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Valentine’s Day and Dementia Care

Posted on: Feb 02, 2021

Valentine’s Day can be a challenging day for family care partners, particularly those caring for a spouse or partner. As one member of an Alzheimer’s support group told me last year, “I remember so many good times with my wife, but Valentine’s Day can be a rough one for me.”

While the feelings of loss can be profound, particularly during this pandemic time, people living with dementia are often more focused on the here and now. The husband I met at the support group went on to say that he feels so much better when he can laugh with his wife, spend time with their dog, and do simple projects together – especially on Valentine’s Day.

With that in mind, here are some activity ideas you can enjoy with a family member on this day celebrating romance, chocolate, roses and love.

Read about the history of Valentine’s Day - Use the Internet to learn more about this interesting holiday with ancient roots. You can also use Google/Images to enjoy images of vintage Valentine’s Day cards including many colorful and detailed ones from Victorian England.

Bake together – Today is no day to count calories. Start a project to bake some delicious chocolate cake or brownies – it’s okay to use a mix. In any case, pick something that is a favorite of your family member (dietary restrictions considered). If need be, stop by an old-fashioned bakery or get something from the grocery store.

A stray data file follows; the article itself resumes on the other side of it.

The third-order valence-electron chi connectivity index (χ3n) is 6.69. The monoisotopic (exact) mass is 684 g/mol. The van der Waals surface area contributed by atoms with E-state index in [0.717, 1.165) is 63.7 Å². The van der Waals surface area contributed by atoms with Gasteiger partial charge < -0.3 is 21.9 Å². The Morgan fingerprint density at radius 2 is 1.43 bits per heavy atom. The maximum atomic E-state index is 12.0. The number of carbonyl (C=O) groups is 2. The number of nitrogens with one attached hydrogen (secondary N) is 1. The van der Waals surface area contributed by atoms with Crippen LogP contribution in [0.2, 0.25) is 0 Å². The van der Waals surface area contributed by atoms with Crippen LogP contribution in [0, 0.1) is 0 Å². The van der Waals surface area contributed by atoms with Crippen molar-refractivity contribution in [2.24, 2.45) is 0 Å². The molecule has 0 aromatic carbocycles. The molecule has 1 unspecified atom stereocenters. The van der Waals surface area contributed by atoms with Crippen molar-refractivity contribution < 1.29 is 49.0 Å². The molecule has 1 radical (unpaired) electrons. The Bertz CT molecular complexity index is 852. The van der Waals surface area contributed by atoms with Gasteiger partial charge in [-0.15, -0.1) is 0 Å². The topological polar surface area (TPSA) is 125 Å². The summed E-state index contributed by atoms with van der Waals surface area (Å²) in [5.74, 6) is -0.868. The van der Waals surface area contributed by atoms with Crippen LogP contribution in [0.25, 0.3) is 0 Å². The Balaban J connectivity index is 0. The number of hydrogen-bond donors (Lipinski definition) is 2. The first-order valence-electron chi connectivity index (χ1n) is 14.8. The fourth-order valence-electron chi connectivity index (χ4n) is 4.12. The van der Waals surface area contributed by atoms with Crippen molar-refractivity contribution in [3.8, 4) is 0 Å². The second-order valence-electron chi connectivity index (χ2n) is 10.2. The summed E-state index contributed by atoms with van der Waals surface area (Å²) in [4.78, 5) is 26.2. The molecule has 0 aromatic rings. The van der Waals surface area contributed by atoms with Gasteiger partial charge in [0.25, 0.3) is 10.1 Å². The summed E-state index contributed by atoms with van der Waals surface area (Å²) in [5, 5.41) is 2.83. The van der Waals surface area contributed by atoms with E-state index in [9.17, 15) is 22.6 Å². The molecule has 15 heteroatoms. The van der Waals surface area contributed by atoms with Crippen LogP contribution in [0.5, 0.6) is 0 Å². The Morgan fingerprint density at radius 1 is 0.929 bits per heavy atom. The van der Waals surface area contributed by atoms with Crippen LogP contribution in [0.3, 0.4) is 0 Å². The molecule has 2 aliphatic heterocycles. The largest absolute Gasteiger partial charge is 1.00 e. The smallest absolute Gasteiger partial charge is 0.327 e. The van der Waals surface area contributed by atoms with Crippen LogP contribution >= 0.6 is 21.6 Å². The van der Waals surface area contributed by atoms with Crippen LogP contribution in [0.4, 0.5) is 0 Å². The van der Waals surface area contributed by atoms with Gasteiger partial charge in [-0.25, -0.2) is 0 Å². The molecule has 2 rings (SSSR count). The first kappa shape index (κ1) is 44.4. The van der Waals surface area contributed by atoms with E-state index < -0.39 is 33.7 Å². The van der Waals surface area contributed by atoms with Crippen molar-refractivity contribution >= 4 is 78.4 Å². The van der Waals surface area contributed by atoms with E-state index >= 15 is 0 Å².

Enjoy some chocolate – Your hometown may have a local chocolate maker. If so, today is a day to buy some chocolates to share. Tip: One of my favorites is sugar free dark chocolate covered almonds!

Discuss roses – Roses are a classic Valentine’s Day gift, but instead of spending $75 on a dozen, again return to the Internet to read about the fascinating history of roses – did you know there are over 300 varieties? Enjoy some online images of rose gardens. Plan to visit a local rose garden if it is safe today (or in the near future).

Do some brain aerobics around the theme of Valentine’s Day – Make a list of everything that you can think of that is red (e.g. a firetruck, lipstick, cherries, etc.). Work on the list throughout the week. 

Create some hand made collages or Valentine’s Day cards – People living with dementia enjoy collages since they are tactile and easy to do. Create a Valentine’s Day collage or some home-made Valentine’s card. Tip: If your family member doesn’t generally like to do this kind of thing, you can often turn a “no” into a “yes” by announcing that your art project or cards are a gift for a friend or family member. 

Reminisce – Long term memories often survive dementia more than short-term memories. Discuss some old memories like first dates, first dances, places lived or even a first kiss to enjoy some loving moments from the past. 

While Valentine’s Day can be a challenging day for some emotionally, take today to reach out to friends and family via phone or Zoom. A call from you to a friend or family member to say “Happy Valentine’s Day” will often make someone’s day special, and contribute to your own well-being.

David Troxel, MPH, co-author of The Best Friends Approach to Dementia Care and Consultant to Christian Horizons Pathway Memory Support Program

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